Figure 5.2 Diagram of the Criminal Burden of Proof
As stated previously, a defense can reduce the severity of the offense, or completely exonerate the defendant from criminal responsibility. If a defense reduces the severity of the offense, it is called an imperfect defenseA defense that reduces the severity of the offense.. If a defense results in an acquittal, it is called a perfect defenseA defense that results in an acquittal if successful.. The difference between the two is significant. A defendant who is successful with an imperfect defense is still guilty of a crime; a defendant who is successful with a perfect defense is innocent.
LuLu flies into a rage and kills her sister Lola after she catches Lola sleeping with her fiancé. LuLu is thereafter charged with first-degree murder. LuLu decides to pursue two defenses. First, LuLu claims that the killing should be manslaughter rather than first-degree murder because she honestly but unreasonably believed Lola was going to attack her, so she thought she was acting in self-defense. Second, LuLu claims she was insane at the time the killing occurred. The claim of manslaughter is an imperfect defense that will reduce LuLu’s sentence, but will not acquit her of criminal homicide. The claim of insanity is a perfect defense that will result in an acquittal.
A defense must be based on specific grounds. If a defense is based on an issue of fact, it is a factual defenseA defense based on an issue of fact.. If a defense is based on an issue of law, it is a legal defenseA defense based on an issue of law..
Armando is charged with the burglary of Roman’s residence. Armando decides to pursue two defenses. First, Armando claims that he was with Phil on the date and time of the burglary. This is called an alibi defenseA factual defense that claims the defendant was somewhere else when the crime occurred.. Second, Armando claims that it is too late to prosecute him for burglary because of the expiration of the statute of limitationsA legal defense that claims too much time has elapsed since the defendant committed the crime, so the prosecution can no longer legally prosecute the defendant.. Armando’s alibi defense is a factual defense; it is based on the fact that Armando could not have committed the burglary because he was somewhere else at the time it occurred. Armando’s statute of limitations defense is a legal defense because it is based on a statute that limits the amount of time the government has to prosecute Armando for burglary.
With the exception of alibi, most affirmative defenses are based on either justificationThe basis for an affirmative defense that claims criminal conduct is justified under the circumstances. or excuseThe basis for an affirmative defense that claims the defendant should be excused for his or her conduct.. Typically, justification and excuse defenses admit that the defendant committed the criminal act with the requisite intent, but insist that the conduct should not be criminal.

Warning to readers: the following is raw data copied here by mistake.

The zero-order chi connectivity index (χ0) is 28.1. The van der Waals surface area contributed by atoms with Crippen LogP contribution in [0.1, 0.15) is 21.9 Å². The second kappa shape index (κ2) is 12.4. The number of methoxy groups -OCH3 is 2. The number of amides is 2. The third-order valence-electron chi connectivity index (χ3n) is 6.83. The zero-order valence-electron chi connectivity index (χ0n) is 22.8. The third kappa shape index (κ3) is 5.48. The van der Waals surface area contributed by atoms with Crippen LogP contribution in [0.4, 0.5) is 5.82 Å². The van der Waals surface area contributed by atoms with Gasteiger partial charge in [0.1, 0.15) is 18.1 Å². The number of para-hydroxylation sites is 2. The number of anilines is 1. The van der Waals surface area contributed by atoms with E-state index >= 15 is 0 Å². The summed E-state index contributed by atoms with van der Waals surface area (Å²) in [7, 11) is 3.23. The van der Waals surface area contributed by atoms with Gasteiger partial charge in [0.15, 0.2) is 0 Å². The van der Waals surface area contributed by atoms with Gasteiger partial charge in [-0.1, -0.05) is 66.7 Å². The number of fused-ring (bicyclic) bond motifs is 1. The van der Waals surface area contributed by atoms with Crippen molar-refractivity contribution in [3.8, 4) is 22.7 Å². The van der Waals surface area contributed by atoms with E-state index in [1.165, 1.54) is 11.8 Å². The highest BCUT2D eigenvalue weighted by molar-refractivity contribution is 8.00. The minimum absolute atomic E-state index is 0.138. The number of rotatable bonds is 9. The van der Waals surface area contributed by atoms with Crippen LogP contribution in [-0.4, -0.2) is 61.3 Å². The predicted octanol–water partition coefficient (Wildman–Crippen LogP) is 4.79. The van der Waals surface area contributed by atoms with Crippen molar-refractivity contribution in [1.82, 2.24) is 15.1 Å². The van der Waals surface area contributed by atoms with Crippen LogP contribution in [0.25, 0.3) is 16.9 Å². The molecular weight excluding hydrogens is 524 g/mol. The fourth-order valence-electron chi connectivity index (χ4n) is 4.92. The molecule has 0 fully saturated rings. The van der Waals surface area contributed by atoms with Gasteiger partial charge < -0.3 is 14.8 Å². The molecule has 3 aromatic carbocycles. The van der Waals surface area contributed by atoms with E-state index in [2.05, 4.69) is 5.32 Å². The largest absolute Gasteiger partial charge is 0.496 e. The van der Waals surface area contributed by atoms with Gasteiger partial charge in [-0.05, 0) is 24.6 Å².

A defense based on justification focuses on the offense. A justification defense claims that the defendant’s conduct should be legal rather than criminal because it supports a principle valued by society. A defense based on excuse focuses on the defendant. An excuse defense claims that even though the defendant committed the criminal act with criminal intent, the defendant should not be responsible for his or her behavior.
Review the examples of affirmative, imperfect, and perfect defenses given in Section 5.1.1 "Categorization of Defenses". Jasmine’s self-defense claim is based on justification. Society believes that individuals should be able to protect themselves from harm, so actions taken in self-defense are justified and noncriminal. Note that a self-defense claim focuses on the offense (battery) in light of the circumstances (to prevent imminent harm). LuLu’s insanity claim is based on excuse. Although LuLu killed Lola with criminal intent, if LuLu is truly insane it is not be fair or just to punish her for her behavior. Note that an insanity claim focuses on the defendant (a legally insane individual) and whether he or she should be criminally responsible for his or her conduct.
Table 5.1 Categorization of Defenses
|Common-law||Created by a court|
|Statutory||Created by a state or federal legislature|
|Denial or failure of proof||Creates doubt in one or more elements of the offense and prevents the prosecution from meeting its burden of proof|
|Affirmative||Raises an issue separate from the elements of the offense|
|Imperfect||Reduces the severity of the offense|
|Perfect||Results in an acquittal|
|Factual||Based on an issue of fact|
|Legal||Based on an issue of law|
|Alibi||Asserts that the defendant was somewhere else when the crime was committed|
|Expiration of the statute of limitations||Asserts that it is too late for the government to prosecute the defendant for the crime|
|Justification||Claims that the criminal conduct is justified under the circumstances|
|Excuse||Claims that the defendant should be excused for his or her conduct|
Answer the following questions. Check your answers using the answer key at the end of the chapter.